Summer Mountains (after Dong Yuan [active about ad 937-975])

Summer Mountains (after Dong Yuan [active about ad 937-975])

1290-1354

attributed to Huang Gongwang

(Chinese, 1269-1354)

Hanging scroll, ink and slight color on silk

Image: 131.7 x 55.6 cm (51 7/8 x 21 7/8 in.); Overall: 257.4 x 71.2 cm (101 5/16 x 28 1/16 in.)

Cornelia Blakemore Warner Bequest, by exchange, and Mr. and Mrs. William H. Marlatt Fund 1992.1

Description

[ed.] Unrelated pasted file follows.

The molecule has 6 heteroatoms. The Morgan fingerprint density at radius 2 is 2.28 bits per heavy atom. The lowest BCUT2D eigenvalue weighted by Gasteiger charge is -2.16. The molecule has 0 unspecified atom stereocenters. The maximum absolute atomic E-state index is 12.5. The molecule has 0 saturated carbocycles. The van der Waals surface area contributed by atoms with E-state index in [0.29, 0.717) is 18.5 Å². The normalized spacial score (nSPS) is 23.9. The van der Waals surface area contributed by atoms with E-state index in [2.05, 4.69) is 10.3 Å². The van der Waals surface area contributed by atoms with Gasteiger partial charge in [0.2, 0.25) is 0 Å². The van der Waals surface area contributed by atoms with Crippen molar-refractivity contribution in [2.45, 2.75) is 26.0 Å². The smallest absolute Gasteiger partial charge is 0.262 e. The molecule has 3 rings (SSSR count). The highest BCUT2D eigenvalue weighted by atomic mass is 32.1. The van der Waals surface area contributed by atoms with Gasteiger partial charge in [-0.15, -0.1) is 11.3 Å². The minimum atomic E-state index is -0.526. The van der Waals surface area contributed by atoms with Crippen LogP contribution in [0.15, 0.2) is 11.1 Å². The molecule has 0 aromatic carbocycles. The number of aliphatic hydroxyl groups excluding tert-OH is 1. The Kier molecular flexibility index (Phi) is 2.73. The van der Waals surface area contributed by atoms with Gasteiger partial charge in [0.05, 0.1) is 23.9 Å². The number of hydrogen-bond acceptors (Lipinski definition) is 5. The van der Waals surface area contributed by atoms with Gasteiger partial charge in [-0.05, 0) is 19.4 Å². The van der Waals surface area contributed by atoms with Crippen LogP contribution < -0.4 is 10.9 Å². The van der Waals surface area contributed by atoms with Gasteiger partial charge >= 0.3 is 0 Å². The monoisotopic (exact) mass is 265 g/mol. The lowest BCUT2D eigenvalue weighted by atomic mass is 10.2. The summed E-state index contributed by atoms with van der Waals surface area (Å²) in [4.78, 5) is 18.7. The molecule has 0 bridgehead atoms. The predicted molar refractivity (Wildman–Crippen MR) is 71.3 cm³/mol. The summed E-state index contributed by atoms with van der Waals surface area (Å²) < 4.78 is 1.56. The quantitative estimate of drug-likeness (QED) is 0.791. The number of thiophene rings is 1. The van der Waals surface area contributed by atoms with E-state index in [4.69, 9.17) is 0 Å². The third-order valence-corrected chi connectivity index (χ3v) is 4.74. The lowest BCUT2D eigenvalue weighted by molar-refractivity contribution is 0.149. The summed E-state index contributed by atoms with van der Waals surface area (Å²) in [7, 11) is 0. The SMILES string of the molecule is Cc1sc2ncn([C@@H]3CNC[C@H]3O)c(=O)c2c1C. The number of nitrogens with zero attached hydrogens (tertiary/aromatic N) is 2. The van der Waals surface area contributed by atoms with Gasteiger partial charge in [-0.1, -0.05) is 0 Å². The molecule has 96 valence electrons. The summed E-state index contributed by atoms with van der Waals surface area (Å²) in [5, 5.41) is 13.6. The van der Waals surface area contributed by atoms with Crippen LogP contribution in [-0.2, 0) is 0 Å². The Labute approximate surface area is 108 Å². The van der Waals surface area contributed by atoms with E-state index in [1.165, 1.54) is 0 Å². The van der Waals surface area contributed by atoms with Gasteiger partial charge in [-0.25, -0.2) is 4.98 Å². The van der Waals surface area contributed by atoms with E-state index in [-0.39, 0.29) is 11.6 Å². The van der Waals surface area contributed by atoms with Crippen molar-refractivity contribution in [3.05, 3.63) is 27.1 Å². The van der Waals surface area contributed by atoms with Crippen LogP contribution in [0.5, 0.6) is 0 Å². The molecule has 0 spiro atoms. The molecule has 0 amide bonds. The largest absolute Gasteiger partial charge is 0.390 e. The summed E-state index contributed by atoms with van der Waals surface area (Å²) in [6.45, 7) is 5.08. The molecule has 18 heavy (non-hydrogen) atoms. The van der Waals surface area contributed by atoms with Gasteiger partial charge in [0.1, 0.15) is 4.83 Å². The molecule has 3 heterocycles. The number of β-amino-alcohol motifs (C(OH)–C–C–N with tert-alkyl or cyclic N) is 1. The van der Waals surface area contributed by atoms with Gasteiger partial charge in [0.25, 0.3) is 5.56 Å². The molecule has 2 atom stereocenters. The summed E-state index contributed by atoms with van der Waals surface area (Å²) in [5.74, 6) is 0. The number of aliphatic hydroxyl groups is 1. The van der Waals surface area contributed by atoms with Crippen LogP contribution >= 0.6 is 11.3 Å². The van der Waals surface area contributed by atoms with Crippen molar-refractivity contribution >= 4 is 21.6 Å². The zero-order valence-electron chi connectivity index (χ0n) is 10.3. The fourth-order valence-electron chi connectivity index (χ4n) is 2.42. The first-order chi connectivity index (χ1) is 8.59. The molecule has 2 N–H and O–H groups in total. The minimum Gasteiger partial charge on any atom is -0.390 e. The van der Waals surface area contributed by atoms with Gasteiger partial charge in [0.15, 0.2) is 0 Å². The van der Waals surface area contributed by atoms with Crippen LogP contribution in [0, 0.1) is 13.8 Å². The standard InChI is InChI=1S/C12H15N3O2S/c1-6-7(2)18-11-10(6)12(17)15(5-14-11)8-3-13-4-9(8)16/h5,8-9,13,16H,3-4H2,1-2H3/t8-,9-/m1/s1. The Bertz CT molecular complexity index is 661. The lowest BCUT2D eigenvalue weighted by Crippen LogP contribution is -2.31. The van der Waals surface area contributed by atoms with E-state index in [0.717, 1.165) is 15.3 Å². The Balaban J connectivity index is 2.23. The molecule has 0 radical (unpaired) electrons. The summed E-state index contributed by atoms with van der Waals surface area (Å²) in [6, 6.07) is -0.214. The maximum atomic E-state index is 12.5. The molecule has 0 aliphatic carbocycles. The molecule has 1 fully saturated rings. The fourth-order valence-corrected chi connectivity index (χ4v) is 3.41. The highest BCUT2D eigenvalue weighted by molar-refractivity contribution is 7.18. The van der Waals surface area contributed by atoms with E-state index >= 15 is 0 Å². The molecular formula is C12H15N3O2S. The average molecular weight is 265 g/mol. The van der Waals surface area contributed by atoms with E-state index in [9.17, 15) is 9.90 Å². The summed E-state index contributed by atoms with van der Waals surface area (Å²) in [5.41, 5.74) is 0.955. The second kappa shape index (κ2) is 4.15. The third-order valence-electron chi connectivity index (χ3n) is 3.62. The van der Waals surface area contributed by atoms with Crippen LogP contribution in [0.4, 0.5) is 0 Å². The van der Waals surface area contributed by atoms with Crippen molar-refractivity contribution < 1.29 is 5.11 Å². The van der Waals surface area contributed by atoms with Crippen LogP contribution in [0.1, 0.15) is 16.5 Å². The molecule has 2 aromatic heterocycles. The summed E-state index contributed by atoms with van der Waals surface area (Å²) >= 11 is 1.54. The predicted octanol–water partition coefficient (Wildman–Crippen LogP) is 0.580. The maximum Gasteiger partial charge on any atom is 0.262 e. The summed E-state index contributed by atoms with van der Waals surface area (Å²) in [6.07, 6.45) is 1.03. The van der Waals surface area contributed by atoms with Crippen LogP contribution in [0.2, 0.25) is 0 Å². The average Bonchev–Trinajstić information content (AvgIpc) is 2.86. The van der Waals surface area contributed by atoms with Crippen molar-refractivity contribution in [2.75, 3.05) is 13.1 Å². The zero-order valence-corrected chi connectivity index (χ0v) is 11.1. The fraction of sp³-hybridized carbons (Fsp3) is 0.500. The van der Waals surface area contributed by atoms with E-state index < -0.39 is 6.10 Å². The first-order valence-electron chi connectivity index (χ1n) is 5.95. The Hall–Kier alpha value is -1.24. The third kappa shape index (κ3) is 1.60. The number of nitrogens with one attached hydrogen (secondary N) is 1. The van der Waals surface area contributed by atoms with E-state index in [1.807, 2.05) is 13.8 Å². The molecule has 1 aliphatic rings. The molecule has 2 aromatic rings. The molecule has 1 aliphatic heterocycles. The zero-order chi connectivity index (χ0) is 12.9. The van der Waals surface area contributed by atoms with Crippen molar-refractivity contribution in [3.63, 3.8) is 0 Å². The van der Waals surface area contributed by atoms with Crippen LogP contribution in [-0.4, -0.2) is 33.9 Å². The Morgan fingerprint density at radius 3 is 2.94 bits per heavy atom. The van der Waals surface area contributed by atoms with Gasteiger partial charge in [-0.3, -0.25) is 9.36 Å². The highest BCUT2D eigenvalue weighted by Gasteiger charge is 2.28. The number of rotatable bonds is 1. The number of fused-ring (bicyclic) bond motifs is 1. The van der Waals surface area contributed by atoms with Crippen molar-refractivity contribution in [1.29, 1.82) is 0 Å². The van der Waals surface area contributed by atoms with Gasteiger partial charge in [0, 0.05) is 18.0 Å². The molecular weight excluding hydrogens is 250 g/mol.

This monumental landscape is drawn in softly rounded strokes with darker lines frequently applied on top of lighter ones. This technique recalls one of the suggestions included in a collection of the artist's writings known as Secrets of Landscape Painting: The most difficult thing in painting is using the ink. The artist begins by using dilute ink and builds it up to the point where it begins to look right, then uses dense, black ink, applied fairly dry, and washes of deeper-toned ink. This technique distinguishes the fields from the paths, the far from the near. Huang Gongwang may have learned this technique from observing nature through the eyes of an earlier master, Dong Yuan, a painter whose style he shared.

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